Chile: Pace of PV development quickens


Chile’s power company E-CL, the largest power generator in the northern electricity grid SING system, signed a contract for the construction of the 2 MW photovoltaic plant El Águila with solar power company SunEdison on January 15.

The project, which is the fruit of a strategic partnership between E-Cl and the third largest global producer of boric acid Quiborax, will come online in northern Chile in the first half of this year, E-CL announced in a release.

The El Águila plant, which will annually generate around 5 GWh of electricity, will be built on a 5-hectare area near kilometre 57 of CH-11 international highway in Arica Province of northern Chile’s Arica and Parinacota Region. The total area of the solar plant will be around 5 hectares and its initial 2 MW capacity, which will supply Quiborax with power, can be subsequently expanded.

Meanwhile, Chile’s energy minister Jorge Bunster launched into operation the first photovoltaic plant in the country connected to the country’s largest electricity grid SIC on January 10.

The 1.2 MW Tambo Real solar plant that consists of 5,200 photovoltaic panels was built by Santiago-based engineering company Kaltemp and German renewable energy specialist juwi in the country’s Coquimbo region. "Solar energy is taking off in Chile and industry is pushing ahead with its development," said the minister at the launch.

Tambo Real occupies an area of 2.5 hectares close to the city of Vicuña, in Elqui province. The new solar plant is the third photovoltaic plant that has come online in the country. The two preceding plants include the 1 MW Calama 3, developed by Solarpack, which generates electricity for mining company Codelco, and the 1.4 MW La Huayca, developed by Seltec, that feeds power into the northern electricity grid SING.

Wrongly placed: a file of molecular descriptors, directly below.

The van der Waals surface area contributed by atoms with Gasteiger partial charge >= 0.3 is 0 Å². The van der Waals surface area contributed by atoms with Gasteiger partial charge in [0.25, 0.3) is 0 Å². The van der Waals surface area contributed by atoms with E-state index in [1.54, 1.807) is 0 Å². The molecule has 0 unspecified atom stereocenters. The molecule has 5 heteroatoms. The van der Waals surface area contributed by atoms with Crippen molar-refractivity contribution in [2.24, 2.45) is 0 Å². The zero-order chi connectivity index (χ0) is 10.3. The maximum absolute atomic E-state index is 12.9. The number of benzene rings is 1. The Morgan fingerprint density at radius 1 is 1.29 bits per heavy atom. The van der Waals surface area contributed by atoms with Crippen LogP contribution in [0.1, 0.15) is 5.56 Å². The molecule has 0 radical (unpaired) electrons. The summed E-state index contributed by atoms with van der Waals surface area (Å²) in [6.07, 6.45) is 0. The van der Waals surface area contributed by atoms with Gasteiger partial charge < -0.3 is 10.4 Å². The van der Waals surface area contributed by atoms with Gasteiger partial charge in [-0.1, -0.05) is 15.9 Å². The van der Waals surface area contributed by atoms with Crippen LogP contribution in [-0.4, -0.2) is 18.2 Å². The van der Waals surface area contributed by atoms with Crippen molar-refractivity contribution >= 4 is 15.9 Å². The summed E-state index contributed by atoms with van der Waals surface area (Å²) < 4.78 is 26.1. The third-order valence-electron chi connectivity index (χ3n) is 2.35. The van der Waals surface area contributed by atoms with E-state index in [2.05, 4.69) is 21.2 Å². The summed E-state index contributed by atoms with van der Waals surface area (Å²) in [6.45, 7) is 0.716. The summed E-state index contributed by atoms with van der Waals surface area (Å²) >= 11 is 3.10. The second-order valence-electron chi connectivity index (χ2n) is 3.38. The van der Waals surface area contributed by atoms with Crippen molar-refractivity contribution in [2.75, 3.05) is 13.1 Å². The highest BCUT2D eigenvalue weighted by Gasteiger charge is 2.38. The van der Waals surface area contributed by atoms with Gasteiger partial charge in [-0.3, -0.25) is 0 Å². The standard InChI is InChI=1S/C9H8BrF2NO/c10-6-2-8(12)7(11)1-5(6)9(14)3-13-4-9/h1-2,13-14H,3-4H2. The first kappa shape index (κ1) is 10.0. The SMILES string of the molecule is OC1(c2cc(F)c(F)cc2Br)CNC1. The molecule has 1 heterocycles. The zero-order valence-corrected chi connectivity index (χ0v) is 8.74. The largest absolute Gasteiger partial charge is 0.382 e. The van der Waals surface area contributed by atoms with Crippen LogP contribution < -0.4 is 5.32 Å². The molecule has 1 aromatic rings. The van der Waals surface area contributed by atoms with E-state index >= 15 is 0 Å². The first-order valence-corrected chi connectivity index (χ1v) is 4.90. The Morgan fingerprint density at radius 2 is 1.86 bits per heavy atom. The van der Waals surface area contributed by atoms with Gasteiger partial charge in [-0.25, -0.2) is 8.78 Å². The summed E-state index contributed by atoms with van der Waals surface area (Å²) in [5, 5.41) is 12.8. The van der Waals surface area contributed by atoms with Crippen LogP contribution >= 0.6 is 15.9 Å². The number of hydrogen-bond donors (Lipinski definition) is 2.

In South America, juwi has been active with local subsidiaries in Chile since 2010 and in Uruguay since 2012.

The launch of this first SIC-connected photovoltaic plant comes as Chile’s renewable energy center (CER) announced that 3,107 MW of photovoltaic energy projects in the country have already received environmental approval but have yet to be built. A further 908 MW of projects are waiting for environmental qualification from authorities.

Popular content

This content is protected by copyright and may not be reused. If you want to cooperate with us and would like to reuse some of our content, please contact:


Related content

Elsewhere on pv magazine...

Leave a Reply

Please be mindful of our community standards.

Your email address will not be published. Required fields are marked *

By submitting this form you agree to pv magazine using your data for the purposes of publishing your comment.

Your personal data will only be disclosed or otherwise transmitted to third parties for the purposes of spam filtering or if this is necessary for technical maintenance of the website. Any other transfer to third parties will not take place unless this is justified on the basis of applicable data protection regulations or if pv magazine is legally obliged to do so.

You may revoke this consent at any time with effect for the future, in which case your personal data will be deleted immediately. Otherwise, your data will be deleted if pv magazine has processed your request or the purpose of data storage is fulfilled.

Further information on data privacy can be found in our Data Protection Policy.